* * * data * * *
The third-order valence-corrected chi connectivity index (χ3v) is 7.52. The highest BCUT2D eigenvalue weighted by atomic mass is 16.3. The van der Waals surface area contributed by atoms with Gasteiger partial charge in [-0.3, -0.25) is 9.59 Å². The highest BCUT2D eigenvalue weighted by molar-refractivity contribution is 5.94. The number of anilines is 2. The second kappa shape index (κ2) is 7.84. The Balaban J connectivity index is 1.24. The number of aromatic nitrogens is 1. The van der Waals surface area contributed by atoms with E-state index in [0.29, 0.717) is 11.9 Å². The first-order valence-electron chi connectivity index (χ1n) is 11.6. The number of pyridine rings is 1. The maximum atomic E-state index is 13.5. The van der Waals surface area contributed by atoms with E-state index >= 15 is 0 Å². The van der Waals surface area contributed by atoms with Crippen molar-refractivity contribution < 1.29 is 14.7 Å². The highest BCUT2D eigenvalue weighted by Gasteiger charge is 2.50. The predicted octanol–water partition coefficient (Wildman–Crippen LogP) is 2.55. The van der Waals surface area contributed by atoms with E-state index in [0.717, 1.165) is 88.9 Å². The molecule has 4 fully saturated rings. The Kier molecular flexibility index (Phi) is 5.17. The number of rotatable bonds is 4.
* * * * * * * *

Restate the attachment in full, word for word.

The third-order valence-corrected chi connectivity index (χ3v) is 7.52. The highest BCUT2D eigenvalue weighted by atomic mass is 16.3. The van der Waals surface area contributed by atoms with Gasteiger partial charge in [-0.3, -0.25) is 9.59 Å². The highest BCUT2D eigenvalue weighted by molar-refractivity contribution is 5.94. The number of anilines is 2. The second kappa shape index (κ2) is 7.84. The Balaban J connectivity index is 1.24. The number of aromatic nitrogens is 1. The van der Waals surface area contributed by atoms with E-state index in [0.29, 0.717) is 11.9 Å². The first-order valence-electron chi connectivity index (χ1n) is 11.6. The number of pyridine rings is 1. The maximum atomic E-state index is 13.5. The van der Waals surface area contributed by atoms with E-state index >= 15 is 0 Å². The van der Waals surface area contributed by atoms with Crippen molar-refractivity contribution < 1.29 is 14.7 Å². The highest BCUT2D eigenvalue weighted by Gasteiger charge is 2.50. The predicted octanol–water partition coefficient (Wildman–Crippen LogP) is 2.55. The van der Waals surface area contributed by atoms with E-state index in [0.717, 1.165) is 88.9 Å². The molecule has 4 fully saturated rings. The Kier molecular flexibility index (Phi) is 5.17. The number of rotatable bonds is 4.